Doctor Who: The Eaters of Light, by Rona Munro (BBC Books, 2022)

The Twelfth Doctor, Bill, and Nardole find themselves north of Hadrian’s Wall, where Picts and Romans are in conflict. A very solid novelization, with the space to breathe that its TV progenitor didn’t quite have. Author (and original screenwriter) Munro’s affiliation with the subject – and inspirations such as Sutcliff’s The Eagle of the Ninth – shines through.

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My own books are here, if that’s your thing. Newest is noir thriller East of England.

Doctor Who: The Fires of Pompeii, by James Moran (BBC Books, 2022)

The Tenth Doctor and Donna Noble find themselves in a Roman city overlooked by a volcano. Zippy novelisation of Moran’s own television script from 2008. Effectively translates the TV episode to short novel length without resorting to padding. Some good jokes along the way too. Fun for fans, and accessible as an entry point.

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My own books are here, if that’s your thing. Newest is noir thriller East of England.

Doctor Who: The Christmas Invasion, by Jenny T Colgan (BBC Books, 2018)

It’s Christmas, there’s an invasion of earth ongoing and Rose is coping with a new – and possibly dying – Doctor. The first festive episode of the revived veteran SF/fantasy series – and the debut of David Tennant – is here novelized in a brisk and efficient way, capably expanded to a short novel without any sense of padding. Fun for fans, basically.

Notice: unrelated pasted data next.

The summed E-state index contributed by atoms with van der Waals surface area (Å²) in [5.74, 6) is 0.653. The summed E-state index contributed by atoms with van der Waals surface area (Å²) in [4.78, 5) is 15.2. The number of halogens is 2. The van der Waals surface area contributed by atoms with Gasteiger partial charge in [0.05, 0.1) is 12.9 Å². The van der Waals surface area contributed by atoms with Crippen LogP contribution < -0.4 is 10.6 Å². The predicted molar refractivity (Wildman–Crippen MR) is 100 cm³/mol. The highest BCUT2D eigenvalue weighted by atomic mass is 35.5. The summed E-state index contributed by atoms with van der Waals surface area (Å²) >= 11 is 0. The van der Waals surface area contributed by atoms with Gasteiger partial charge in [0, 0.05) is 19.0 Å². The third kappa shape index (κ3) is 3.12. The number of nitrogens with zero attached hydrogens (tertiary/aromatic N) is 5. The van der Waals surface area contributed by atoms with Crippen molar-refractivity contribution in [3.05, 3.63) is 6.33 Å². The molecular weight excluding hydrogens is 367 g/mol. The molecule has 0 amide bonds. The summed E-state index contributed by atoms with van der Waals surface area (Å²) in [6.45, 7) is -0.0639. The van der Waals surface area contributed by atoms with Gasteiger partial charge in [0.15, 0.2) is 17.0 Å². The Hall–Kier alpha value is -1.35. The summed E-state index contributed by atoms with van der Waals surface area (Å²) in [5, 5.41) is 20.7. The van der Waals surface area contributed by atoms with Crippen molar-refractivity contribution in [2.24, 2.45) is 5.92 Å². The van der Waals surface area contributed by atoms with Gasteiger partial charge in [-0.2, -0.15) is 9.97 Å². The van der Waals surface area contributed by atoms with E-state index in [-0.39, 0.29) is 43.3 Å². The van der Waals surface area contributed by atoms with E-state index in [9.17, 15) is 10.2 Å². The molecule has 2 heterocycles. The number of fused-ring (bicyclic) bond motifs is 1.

My own books here, if that’s your thing. Newest is noir thriller East of England.

Doctor Who: Dalek, by Robert Shearman (Target Books, 2021)

The Ninth Doctor and Rose Tyler intercept a cry for help from near-future Earth, where a psychopathic billionaire has amassed a museum of alien technology. A brisk, effective expansion of Shearman’s own Dalek episode of Doctor Who from 2005. Retains the feel of the original, developing character without compromising the pace of the story. Lots of fun. Recommended.

My own books are here, if that’s your thing. Newest is noir thriller East of England.

Doctor Who: The Crimson Horror, by Mark Gatiss (Target Books, 2021)

People are going missing in 1893 Bradford: Madam Vastra and Jenny Flint investigate. A zesty novelisation of Gatiss’s own 2013 Doctor Who episode (with another story recounting Jenny’s first meeting with the eleventh Doctor). Every opportunity for Victorian pastiche, name-checking and in-jokes – both historical and Whovian – has full advantage taken. Plenty of brisk fun, basically.

My own books are here, if that’s your thing. Newest is noir thriller East of England.

The Black Archive #50: The Day of the Doctor, by Alasdair Stuart (Obverse Books, 2020)

A monograph discussing the 2013 Doctor Who 50th anniversary special. An engaging and freewheeling exploration, too, probing the episode’s links to wider Who canon, its storytelling approach, and to the ways it exemplifies a postmodern attitude to story. By no means the final word on the episode, but Stuart offers plenty to think about, and makes some interesting connections.

My own books are here, if that’s your thing. Newest is noir thriller East of England.